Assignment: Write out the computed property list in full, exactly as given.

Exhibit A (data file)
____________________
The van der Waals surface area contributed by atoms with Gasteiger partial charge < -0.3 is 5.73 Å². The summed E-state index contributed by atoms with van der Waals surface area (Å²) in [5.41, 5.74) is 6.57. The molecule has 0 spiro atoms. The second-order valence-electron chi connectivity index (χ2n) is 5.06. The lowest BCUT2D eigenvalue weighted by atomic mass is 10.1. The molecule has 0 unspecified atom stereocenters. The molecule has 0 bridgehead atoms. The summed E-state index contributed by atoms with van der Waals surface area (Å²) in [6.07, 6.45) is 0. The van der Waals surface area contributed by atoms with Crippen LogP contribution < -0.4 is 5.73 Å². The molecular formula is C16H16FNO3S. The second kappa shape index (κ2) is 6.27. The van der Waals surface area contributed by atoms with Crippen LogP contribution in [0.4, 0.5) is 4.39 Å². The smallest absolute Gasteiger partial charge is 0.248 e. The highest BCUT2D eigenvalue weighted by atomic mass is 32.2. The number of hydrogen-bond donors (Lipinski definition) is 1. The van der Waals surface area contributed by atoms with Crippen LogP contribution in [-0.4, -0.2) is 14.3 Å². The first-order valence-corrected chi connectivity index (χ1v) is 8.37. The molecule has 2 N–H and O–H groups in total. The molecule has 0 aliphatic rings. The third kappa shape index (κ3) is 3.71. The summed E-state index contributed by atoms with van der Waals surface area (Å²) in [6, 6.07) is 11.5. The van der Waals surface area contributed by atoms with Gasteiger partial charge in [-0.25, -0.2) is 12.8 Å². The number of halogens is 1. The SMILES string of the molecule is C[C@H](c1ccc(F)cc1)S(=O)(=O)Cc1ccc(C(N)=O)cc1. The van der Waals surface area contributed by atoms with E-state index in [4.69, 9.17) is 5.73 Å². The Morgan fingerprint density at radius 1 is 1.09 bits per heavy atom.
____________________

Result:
The van der Waals surface area contributed by atoms with Gasteiger partial charge < -0.3 is 5.73 Å². The summed E-state index contributed by atoms with van der Waals surface area (Å²) in [5.41, 5.74) is 6.57. The molecule has 0 spiro atoms. The second-order valence-electron chi connectivity index (χ2n) is 5.06. The lowest BCUT2D eigenvalue weighted by atomic mass is 10.1. The molecule has 0 unspecified atom stereocenters. The molecule has 0 bridgehead atoms. The summed E-state index contributed by atoms with van der Waals surface area (Å²) in [6.07, 6.45) is 0. The van der Waals surface area contributed by atoms with Crippen LogP contribution < -0.4 is 5.73 Å². The molecular formula is C16H16FNO3S. The second kappa shape index (κ2) is 6.27. The van der Waals surface area contributed by atoms with Crippen LogP contribution in [0.4, 0.5) is 4.39 Å². The smallest absolute Gasteiger partial charge is 0.248 e. The highest BCUT2D eigenvalue weighted by atomic mass is 32.2. The number of hydrogen-bond donors (Lipinski definition) is 1. The van der Waals surface area contributed by atoms with Crippen LogP contribution in [-0.4, -0.2) is 14.3 Å². The first-order valence-corrected chi connectivity index (χ1v) is 8.37. The molecule has 2 N–H and O–H groups in total. The molecule has 0 aliphatic rings. The third kappa shape index (κ3) is 3.71. The summed E-state index contributed by atoms with van der Waals surface area (Å²) in [6, 6.07) is 11.5. The van der Waals surface area contributed by atoms with Gasteiger partial charge in [-0.25, -0.2) is 12.8 Å². The number of halogens is 1. The SMILES string of the molecule is C[C@H](c1ccc(F)cc1)S(=O)(=O)Cc1ccc(C(N)=O)cc1. The van der Waals surface area contributed by atoms with E-state index in [4.69, 9.17) is 5.73 Å². The Morgan fingerprint density at radius 1 is 1.09 bits per heavy atom.